Home News Job-seeking Vietnamese teens trafficked to Laos, family members say

Job-seeking Vietnamese teens trafficked to Laos, family members say

Two families in southern Vietnam told Radio Free Asia on Friday that their children were recently taken by car to Laos “by a group of human traffickers” who seemed to be preparing to smuggle them into either Myanmar or China.

The number of children who left Phu Quoc City in Kien Giang province was at least five, according to family members.

One of them – Trinh Khanh Hoang Anh, 17 – was promised a job in Ha Tien, a city near the Cambodian border at the southernmost point on the Vietnamese mainland – but apparently is being taken to Myanmar.

Phu Quoc City is on an island of the same name in the Gulf of Thailand, about 45 km (28 miles) by ferry from Ha Tien.

“Five days ago, he left with a group, saying they were going to Ha Tien to find a job,” said Trinh Huu Phuoc, Hoang Anh’s father. “But unexpectedly they got in a car, and he didn’t know how, but now they are in Laos and preparing to go to Myanmar.”

The teenager sent home a text message asking for help and saying he didn’t want to go, but his new “friends” wouldn’t let him return, Phuoc told RFA. He questioned how a teenager could make it to Laos without a passport.

“My family is very confused,” he said. “In my opinion, there’s a scheme to tempt underage kids into jobs like that, because they’re all underage teens.”

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‘Hard to investigate’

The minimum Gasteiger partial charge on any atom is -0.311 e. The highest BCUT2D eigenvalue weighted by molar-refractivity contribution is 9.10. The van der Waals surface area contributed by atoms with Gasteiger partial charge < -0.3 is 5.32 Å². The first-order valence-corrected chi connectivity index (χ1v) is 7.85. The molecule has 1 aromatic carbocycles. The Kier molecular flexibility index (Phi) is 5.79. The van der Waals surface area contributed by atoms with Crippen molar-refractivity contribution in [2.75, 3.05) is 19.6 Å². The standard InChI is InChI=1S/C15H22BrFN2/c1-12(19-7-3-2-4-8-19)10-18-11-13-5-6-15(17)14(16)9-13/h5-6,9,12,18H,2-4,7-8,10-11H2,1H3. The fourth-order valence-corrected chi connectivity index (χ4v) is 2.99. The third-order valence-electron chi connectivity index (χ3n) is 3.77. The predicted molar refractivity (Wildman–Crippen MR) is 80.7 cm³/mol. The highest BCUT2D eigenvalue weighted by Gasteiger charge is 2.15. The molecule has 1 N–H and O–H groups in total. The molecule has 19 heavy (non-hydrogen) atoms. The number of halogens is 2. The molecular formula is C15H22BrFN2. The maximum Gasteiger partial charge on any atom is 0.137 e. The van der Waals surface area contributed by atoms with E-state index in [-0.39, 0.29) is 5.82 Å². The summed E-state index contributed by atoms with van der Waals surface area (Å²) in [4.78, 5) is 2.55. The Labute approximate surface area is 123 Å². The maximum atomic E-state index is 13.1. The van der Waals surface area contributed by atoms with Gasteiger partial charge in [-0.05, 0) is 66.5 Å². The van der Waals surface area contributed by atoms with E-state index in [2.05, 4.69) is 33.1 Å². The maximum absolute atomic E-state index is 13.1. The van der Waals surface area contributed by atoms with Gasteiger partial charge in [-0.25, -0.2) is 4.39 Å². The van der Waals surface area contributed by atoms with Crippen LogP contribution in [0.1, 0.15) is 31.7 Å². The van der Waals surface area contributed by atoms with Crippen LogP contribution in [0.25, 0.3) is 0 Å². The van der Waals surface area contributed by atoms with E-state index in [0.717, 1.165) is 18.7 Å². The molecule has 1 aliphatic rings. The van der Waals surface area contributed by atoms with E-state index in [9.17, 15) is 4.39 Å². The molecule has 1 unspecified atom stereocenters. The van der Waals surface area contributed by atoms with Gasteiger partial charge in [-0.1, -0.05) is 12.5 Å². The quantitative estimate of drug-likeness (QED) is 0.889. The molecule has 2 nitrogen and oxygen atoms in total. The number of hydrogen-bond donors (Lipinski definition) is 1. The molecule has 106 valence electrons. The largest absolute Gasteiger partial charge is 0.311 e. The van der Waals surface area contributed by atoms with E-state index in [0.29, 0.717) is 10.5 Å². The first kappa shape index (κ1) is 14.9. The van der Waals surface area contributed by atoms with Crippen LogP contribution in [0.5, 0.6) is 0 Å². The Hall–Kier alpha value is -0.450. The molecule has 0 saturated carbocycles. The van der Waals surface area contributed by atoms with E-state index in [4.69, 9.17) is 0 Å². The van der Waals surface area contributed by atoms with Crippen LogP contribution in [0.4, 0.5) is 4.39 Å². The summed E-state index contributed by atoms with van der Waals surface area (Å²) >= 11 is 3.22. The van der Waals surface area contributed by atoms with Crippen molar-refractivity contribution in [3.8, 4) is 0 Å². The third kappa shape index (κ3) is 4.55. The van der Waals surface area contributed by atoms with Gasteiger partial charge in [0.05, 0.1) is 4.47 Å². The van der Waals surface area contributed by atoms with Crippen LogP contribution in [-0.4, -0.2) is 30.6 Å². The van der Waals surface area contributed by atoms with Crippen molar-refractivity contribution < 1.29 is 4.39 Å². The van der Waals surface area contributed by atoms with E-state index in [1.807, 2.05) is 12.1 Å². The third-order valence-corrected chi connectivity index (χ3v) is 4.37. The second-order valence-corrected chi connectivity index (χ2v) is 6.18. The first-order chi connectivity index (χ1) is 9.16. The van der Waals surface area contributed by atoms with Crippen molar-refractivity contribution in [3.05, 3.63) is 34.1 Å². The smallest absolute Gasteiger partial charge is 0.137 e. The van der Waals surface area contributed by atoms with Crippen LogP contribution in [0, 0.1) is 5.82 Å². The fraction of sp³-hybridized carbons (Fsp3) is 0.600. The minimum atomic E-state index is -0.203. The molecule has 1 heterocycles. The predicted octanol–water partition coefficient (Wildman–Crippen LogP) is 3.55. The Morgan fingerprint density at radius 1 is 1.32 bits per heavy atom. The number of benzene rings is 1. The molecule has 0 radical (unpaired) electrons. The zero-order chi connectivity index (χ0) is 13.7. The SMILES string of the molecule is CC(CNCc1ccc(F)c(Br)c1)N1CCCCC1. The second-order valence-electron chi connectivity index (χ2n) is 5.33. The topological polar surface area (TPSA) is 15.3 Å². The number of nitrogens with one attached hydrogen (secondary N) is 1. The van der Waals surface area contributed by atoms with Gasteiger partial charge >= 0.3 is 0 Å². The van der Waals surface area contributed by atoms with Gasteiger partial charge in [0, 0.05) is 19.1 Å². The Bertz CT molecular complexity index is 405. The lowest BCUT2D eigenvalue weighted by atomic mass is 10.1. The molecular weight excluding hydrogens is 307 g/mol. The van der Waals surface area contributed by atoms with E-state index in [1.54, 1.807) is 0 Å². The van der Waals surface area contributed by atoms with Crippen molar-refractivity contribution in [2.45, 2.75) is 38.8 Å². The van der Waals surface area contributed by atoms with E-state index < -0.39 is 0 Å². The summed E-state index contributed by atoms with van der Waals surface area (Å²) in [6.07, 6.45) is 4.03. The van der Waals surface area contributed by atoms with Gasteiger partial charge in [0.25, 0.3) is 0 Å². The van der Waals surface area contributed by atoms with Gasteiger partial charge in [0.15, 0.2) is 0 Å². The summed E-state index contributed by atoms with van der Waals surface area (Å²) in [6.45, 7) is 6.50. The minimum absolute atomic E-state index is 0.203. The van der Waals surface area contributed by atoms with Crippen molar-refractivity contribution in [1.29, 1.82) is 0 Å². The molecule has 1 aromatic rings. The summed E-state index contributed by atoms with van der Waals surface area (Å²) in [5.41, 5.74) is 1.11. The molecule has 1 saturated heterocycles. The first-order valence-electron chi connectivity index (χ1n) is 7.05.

Le Thi Truc Ly told a similar story about her niece, 15-year-old Le Thi Tuong Vy, who is also now in Laos.

Tuong Vy sold goods online and came up with the idea to travel to China through her Internet contacts, the aunt said. Many young Vietnamese people have been going there for work, so she decided to follow suit, she told her aunt via text message.

“Tuong Vy didn’t disclose anything, she just said that she had been asked to go to China in three days,” she told RFA. “During those three days, my sister kept a close watch on her at home.”

But while her mother was doing something at the back of the house, Tuong Vy slipped away with the new friends and got into a car, the aunt said. 

The family is poor – the parents work as hired laborers – and Tuong Vy only studied until the 7th grade and has no identity papers, the aunt said. 

Tuong Vy went in the same group as Hoang Anh, which she told her aunt consisted of six or seven people. When they drew close to the Thai border, the group was split into two, with all girls in one car and the boys and one girl in another car, the aunt said.

“When we reported to Phu Quoc police, they asked us to present Tuong Vy’s messages to them,” the aunt said. “They said if it was a kidnapping or something else, they would get involved. But in this case, Vy asked and voluntarily went, so it’s hard to investigate.”

Phuoc told RFA that his family also reported the incident to local police. They told him that she should file a report at the provincial police station in Rach Gia on the mainland, more than 80 km (50 miles) from Ha Tien.

RFA Vietnamese contacted Phu Quoc police to ask about the incident and whether Phu Quoc has recently had similar trafficking incidents. An officer who picked up the phone referred a reporter to the department’s criminal division. 

RFA sent emails to Laos’ diplomatic agency requesting comment about cross-border human trafficking cases, but the agency didn’t immediately reply. 

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